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5.
  • Wu, Yunjiao, et al. (författare)
  • Pre- and Postnatal Maturation are Important for Fentanyl Exposure in Preterm and Term Newborns : A Pooled Population Pharmacokinetic Study
  • 2022
  • Ingår i: Clinical Pharmacokinetics. - : Adis International. - 0312-5963.
  • Tidskriftsartikel (refereegranskat)abstract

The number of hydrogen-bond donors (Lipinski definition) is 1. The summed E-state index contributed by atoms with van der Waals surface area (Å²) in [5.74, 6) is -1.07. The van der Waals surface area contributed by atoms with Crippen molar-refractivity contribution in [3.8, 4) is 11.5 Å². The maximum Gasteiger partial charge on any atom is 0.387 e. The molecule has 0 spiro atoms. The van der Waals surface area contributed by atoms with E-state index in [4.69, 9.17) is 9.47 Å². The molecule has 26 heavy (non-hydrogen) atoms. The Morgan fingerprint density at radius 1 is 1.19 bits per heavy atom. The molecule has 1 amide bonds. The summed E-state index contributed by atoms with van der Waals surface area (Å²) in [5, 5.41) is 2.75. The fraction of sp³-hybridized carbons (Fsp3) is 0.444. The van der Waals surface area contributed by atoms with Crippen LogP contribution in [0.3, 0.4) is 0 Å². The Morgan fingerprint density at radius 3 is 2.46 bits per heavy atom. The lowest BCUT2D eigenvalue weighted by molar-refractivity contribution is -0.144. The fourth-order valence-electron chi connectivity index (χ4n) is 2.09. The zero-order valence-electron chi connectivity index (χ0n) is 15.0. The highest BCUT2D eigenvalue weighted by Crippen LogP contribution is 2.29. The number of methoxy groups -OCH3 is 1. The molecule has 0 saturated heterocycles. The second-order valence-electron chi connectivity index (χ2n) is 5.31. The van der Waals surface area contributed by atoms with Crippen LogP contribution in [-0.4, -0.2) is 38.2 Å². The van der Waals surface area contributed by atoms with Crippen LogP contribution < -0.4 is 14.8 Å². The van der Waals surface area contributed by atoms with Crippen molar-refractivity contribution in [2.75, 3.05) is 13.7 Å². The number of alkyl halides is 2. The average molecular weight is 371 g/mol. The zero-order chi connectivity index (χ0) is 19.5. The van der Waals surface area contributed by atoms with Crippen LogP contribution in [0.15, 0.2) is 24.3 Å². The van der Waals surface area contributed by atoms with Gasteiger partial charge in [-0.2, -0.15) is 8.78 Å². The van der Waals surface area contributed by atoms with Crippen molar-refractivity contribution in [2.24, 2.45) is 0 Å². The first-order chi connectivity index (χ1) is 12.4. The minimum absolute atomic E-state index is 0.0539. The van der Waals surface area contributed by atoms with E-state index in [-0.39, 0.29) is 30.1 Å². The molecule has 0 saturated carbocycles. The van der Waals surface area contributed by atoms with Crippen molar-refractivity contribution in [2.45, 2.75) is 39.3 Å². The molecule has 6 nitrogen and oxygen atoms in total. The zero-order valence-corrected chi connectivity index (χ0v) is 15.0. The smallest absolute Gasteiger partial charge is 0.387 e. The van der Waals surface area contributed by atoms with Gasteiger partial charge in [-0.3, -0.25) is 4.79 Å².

• Background and Objective: Fentanyl is an opioid commonly used to prevent and treat severe pain in neonates; however, its use is off label and mostly based on bodyweight. Given the limited pharmacokinetic information across the entire neonatal age range, we characterized the pharmacokinetics of fentanyl across preterm and term neonates to individualize dosing. Methods: We pooled data from two previous studies on 164 newborns with a median gestational age of 29.0 weeks (range 23.9–42.3), birthweight of 1055 g (range 390–4245), and postnatal age (PNA) of 1 day (range 0–68). In total, 673 plasma samples upon bolus dosing (69 patients; median dose 2.1 μg/kg, median 2 boluses per patient) or continuous infusions (95 patients; median dose 1.1 μg/kg/h for 30 h) with and without boluses were used for population pharmacokinetic modeling in NONMEM® 7.4. Results: Clearance in neonates with birthweight of 2000 and 3000 g was 2.8- and 5.0-fold the clearance in a neonate with birthweight of 1000 g, respectively. Fentanyl clearance at PNA of 7, 14, and 21 days was 2.7-fold, 3.8-fold, and 4.6-fold the clearance at 1 day, respectively. Bodyweight-based dosing resulted in large differences in fentanyl concentrations. Depending on PNA and birthweight, fentanyl concentrations increased slowly after the start of therapy for both intermittent boluses and continuous infusion and reached a maximum concentration at 12–48 h. Conclusions: As both prenatal and postnatal maturation are important for fentanyl exposure, we propose a birthweight- and PNA-based dosage regimen. To provide rapid analgesia in the first 24 h of treatment, additional loading doses need to be considered.